Thailand’s baht was poised for a fourth weekly gain, its longest winning streak since March 2011, after international investors raised holdings of the nation’s assets on optimism economic growth will improve this year.
The baht touched a three-month high yesterday as global funds purchased $367 million more Thai equities than they sold this week through yesterday and bought a net $829 million of government notes, data from the stock exchange and the Thai Bond Market Association show. Consumer confidence rose for a second consecutive month in January as the nation recovers from its worst floods in almost 70 years, the University of the Thai Chamber of Commerce said yesterday.
“We are seeing a recovery in the Thai economy from the floods and growth prospects are now better,” said Hideki Hayashi, a researcher at the Japan Center for Economic Research in Tokyo. “Fund inflows are supporting the baht.”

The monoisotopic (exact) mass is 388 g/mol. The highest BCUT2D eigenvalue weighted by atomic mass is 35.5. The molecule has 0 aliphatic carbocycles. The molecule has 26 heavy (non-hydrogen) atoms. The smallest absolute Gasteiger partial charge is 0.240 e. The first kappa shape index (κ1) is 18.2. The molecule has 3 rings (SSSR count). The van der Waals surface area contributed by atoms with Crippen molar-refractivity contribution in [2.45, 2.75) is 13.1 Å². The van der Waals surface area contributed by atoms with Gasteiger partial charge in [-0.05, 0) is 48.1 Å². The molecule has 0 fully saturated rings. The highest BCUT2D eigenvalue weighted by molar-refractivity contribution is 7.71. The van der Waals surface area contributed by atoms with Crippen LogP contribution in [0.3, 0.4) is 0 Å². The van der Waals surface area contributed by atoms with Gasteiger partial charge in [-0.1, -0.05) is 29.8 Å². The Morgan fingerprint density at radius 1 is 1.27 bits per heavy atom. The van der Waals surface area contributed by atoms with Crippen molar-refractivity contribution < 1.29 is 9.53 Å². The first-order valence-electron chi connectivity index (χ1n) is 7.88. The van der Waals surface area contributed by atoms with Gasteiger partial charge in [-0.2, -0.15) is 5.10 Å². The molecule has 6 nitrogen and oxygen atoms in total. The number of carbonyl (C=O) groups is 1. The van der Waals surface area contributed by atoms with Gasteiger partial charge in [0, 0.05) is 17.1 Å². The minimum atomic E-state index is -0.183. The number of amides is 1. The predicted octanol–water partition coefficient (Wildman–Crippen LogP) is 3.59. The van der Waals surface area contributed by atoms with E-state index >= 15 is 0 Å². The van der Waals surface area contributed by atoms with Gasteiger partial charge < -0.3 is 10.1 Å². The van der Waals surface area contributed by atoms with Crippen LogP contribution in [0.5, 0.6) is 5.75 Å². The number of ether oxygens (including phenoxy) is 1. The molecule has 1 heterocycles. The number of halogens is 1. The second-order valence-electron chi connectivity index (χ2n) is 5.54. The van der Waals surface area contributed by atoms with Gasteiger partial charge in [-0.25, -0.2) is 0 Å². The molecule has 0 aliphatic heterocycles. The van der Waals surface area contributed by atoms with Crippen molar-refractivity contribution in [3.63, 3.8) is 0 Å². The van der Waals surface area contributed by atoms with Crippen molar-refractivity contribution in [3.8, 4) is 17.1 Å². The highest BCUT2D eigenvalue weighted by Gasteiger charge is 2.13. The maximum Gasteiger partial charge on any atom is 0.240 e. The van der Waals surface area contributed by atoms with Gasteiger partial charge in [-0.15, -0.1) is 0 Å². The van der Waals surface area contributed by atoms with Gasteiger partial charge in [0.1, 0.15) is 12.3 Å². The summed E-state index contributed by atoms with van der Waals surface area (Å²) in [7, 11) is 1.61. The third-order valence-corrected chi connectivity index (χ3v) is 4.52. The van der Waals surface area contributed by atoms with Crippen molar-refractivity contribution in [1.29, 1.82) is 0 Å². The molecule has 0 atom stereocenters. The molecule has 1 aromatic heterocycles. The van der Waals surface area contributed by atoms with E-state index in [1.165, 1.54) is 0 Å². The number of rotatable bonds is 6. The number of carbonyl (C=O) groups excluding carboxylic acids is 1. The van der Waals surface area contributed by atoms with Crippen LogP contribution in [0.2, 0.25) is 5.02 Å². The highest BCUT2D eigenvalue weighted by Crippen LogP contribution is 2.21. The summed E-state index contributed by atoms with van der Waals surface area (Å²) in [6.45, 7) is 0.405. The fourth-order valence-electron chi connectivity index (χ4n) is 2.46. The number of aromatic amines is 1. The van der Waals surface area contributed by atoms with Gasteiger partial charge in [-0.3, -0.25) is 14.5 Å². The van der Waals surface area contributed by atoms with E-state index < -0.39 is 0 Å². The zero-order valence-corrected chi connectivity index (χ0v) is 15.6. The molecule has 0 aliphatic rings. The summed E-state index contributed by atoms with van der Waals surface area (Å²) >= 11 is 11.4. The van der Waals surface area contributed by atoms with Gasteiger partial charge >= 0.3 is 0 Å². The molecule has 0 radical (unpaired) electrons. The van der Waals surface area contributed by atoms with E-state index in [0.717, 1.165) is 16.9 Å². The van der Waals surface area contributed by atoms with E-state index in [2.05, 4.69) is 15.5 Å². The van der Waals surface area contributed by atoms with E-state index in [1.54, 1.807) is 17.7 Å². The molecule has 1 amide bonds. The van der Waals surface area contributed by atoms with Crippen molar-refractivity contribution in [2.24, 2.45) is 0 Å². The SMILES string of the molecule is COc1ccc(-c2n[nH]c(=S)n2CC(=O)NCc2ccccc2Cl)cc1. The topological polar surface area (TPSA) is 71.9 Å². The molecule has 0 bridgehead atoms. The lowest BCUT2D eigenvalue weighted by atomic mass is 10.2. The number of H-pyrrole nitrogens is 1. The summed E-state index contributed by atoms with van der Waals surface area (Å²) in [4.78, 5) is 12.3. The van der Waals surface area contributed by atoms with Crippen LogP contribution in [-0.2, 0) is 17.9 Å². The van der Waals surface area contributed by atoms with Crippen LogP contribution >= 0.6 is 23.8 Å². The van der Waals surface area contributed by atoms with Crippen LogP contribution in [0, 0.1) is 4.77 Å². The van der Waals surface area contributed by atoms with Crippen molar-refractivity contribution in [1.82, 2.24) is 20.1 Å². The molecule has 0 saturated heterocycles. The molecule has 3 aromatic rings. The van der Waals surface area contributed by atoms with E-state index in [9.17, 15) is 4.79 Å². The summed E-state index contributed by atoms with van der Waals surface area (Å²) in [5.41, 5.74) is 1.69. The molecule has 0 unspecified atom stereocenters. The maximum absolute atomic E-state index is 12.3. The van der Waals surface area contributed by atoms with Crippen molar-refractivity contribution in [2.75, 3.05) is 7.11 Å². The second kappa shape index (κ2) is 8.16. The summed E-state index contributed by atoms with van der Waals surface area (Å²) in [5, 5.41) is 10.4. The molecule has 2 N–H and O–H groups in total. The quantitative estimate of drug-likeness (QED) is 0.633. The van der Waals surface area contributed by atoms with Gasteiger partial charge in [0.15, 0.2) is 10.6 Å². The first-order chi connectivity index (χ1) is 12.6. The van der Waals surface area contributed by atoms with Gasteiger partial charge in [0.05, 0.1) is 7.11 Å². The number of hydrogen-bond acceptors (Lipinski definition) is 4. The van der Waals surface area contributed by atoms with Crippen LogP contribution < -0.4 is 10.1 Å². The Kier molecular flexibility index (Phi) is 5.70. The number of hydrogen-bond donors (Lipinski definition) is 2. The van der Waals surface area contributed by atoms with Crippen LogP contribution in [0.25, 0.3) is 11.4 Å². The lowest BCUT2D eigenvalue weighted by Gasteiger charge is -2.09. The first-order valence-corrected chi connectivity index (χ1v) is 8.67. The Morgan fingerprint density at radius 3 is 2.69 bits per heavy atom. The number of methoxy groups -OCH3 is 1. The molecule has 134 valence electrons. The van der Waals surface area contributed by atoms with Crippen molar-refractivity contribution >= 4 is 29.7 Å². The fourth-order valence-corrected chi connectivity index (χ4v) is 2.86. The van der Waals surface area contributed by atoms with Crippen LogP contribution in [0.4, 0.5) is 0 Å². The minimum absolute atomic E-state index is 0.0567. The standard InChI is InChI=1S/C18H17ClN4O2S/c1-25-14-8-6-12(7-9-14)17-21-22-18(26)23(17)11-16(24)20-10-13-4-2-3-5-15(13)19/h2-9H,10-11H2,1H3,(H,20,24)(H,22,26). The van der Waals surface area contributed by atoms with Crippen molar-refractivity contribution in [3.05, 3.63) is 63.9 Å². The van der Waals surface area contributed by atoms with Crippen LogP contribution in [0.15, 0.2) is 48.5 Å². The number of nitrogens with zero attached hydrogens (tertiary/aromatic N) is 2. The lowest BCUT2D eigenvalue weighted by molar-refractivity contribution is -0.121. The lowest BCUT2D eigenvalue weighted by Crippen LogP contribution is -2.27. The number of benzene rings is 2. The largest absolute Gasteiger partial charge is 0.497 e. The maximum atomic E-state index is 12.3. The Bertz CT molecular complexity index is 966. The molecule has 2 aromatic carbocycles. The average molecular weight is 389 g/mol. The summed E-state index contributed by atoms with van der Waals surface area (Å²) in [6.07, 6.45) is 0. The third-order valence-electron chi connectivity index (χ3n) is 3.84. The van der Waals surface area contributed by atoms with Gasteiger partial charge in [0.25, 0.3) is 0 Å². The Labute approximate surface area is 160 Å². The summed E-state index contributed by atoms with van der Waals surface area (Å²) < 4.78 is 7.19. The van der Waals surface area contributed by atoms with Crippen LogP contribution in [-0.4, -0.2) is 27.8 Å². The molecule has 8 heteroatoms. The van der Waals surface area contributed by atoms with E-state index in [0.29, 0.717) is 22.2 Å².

The baht advanced 0.3 percent this week to 30.77 per dollar as of 8:18 a.m. in Bangkok, according to data compiled by Bloomberg. It reached 30.68 yesterday, the strongest level since Nov. 9. The currency was little changed today.
Thai exports may increase by between 1 percent and 5 percent in the first quarter from a year earlier as factories recover from last year’s floods, the state-run Export Promotion Department said on Feb. 7. Overseas shipments account for about two-thirds of Southeast Asia’s second-largest economy.
The yield on the government’s 3.25 percent bonds due June 2017 increased six basis points, or 0.06 percentage point, to 3.15 percent this week, according to data compiled by Bloomberg. The rate was unchanged today.
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